“In 2016, foreign terrorist organizations such as the Islamic State of Iraq and the Levant (ISIL) and al-Qa‘ida in the Arabian Peninsula had repeatedly called for homegrown violent extremists to conduct attack within the United States. This messaging was published in al-Qa’ida’s magazine Inspire and ISIL’s Dabiq publication and recordings sent our through the internet and radio. Additionally, these terrorist organizations and sympathizers utilized social media to encourage attacks within the Homeland,” Sampson wrote. “In this particular threat assessment, the reference to the audio message was to illustrate a recent example of the messaging encouraging lone wolf attacks towards mass gathering events and point out that homegrown violent extremist attacks were a persistent threat to mass gathering events.”
The NAACP, which last month requested that Congress hold hearings on domestic terrorism and “the ways in which Black activists are being tracked and monitored by government agencies,” could not immediately be reached for comment.
Absent from all these documents is any evidence that anyone associated with protests in the U.S. had responded to the exhortations of Islamic extremists — or that they had ever even seen those calls in the first place. Still, law enforcement’s close scrutiny of these isolated instances, even when none of them seem to have amounted to anything more substantial than social media posts, and the fact that these calls were prominently included in intelligence assessment reports, risked conflating, in the eyes of law enforcement, legitimate domestic protest with foreign terrorism.
Ryan Shapiro, Property of the People’s executive director, noted that government efforts to denigrate domestic critics by associating them with foreign enemies was an old and tested repressive tactic. “Since even before the FBI was named the FBI, U.S. intelligence agencies have preposterously targeted progressive dissent at home as tied to enemies abroad,” he told The Intercept. “Today’s obscene attempts to link Black Lives Matter to ISIS and Al Qaeda stand on the shoulders of a century of similar efforts to tar American dissent, especially in struggles for racial justice, as fronts for enemy agents.”
Shapiro also noted that the documents showed a propensity by federal law enforcement to base their “open source” intelligence-gathering on the conspiracy theories of conservative news outlets, which officials uncritically circulated during the protests. In addition to Islamophobic coverage, DHS officials shared during the Ferguson and Baltimore protests, for instance, in July 2016 the Office of the Director of National Intelligence circulated news stories, by Fox News and the U.K. tabloid Daily Mail, about a photo posted on Facebook in the aftermath of the Dallas killings that showed “a man dressed in black slashing a uniformed officer’s throat with a knife as blood spills out of the cop’s neck.” By contrast, earlier that summer, DHS officials monitoring protests in Minneapolis had also shared a story by the liberal publication AlterNet revealing that a local police union leader who had called Black Lives Matter a “terrorist organization” had a history of racist attitudes and was connected to a “white power-linked” bike gang. In that case, however, the officer circulating the story added a comment: “This article sounds like a drummed up hit piece to me,” the officer wrote. “But it’s nonetheless interesting to see all the race-related drama in Minneapolis at the moment.”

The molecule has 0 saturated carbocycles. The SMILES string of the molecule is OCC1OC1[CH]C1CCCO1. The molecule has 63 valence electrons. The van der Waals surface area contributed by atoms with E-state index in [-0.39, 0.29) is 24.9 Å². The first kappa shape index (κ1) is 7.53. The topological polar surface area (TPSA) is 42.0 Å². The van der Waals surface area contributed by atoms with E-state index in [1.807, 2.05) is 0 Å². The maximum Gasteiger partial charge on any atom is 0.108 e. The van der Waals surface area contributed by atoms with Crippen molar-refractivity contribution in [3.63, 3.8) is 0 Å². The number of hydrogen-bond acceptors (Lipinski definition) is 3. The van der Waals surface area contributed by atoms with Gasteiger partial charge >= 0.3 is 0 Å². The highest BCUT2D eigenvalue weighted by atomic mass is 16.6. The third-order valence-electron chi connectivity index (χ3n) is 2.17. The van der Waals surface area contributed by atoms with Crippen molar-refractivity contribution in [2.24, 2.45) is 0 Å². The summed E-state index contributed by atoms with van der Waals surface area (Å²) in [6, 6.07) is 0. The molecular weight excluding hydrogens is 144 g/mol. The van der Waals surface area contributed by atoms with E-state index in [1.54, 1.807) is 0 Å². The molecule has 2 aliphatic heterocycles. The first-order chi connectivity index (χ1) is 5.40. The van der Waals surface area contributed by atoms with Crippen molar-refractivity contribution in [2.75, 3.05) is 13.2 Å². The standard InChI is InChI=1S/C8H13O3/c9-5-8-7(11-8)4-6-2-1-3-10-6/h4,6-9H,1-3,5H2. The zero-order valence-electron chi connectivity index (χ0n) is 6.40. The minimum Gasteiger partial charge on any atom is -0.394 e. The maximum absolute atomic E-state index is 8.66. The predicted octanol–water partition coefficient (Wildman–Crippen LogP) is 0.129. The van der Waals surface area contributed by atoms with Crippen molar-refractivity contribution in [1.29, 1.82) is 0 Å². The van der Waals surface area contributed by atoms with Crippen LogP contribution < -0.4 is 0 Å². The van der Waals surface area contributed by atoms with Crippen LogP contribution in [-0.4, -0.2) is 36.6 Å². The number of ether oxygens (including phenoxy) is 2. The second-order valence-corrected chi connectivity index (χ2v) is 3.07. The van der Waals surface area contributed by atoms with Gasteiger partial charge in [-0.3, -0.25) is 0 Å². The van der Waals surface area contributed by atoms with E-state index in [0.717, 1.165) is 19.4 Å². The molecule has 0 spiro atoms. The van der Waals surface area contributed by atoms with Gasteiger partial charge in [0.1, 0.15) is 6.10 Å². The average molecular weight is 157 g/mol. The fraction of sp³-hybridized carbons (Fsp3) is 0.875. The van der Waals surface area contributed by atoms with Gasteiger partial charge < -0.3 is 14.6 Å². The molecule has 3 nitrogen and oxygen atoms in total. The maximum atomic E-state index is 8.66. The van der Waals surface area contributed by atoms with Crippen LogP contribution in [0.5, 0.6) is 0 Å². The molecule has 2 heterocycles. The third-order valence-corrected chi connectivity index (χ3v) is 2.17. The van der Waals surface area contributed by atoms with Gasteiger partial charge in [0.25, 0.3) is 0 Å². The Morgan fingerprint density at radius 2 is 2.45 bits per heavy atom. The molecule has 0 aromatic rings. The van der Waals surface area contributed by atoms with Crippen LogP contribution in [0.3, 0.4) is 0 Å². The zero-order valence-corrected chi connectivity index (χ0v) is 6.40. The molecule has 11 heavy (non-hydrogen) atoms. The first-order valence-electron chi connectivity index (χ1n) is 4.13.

Office of the Director of National Intelligence Press Clippings July 20167 pages
DHS Press Clippings June 20166 pages
“Homeland Security is basing terrorist intelligence assessments of Black Lives Matter on articles from Fox News and a British tabloid that literally warns of the great menace posed by Putin’s purported army of hypnotic, shapeshifting super squid,” said Shapiro, referring to DHS officials sharing a report about Islamic State members calling on black protesters to join them by the U.K.’s Daily Express, which also published a particularly outlandish story about the Russian president. “Meanwhile,” Shapiro added, “DHS and other U.S. agencies are contorting themselves to ignore clear evidence of the dire threat from the far right.”
Exposing Activists to Serious Risk
Federal officials weren’t the only ones seeking to associate domestic dissent to foreign terrorism. Starting in Ferguson, a number of elected and law enforcement officials across the country referred to protesters not only by using racist terms such as “thugs,” but also, increasingly, by calling them “terrorists,” a reference that the FBI’s “Black Identity Extremism” report only seemed to validate.
Indigenous and environmental rights activists involved in the Standing Rock protest movement were also repeatedly characterized as “terrorists.” As The Intercept reported, private security contractors hired by the oil company behind the Dakota Access pipeline referred to the peaceful protest movement born to oppose the pipeline as a “jihadist insurgency” — and routinely shared intelligence assessments with law enforcement that portrayed activists as dangerous threats.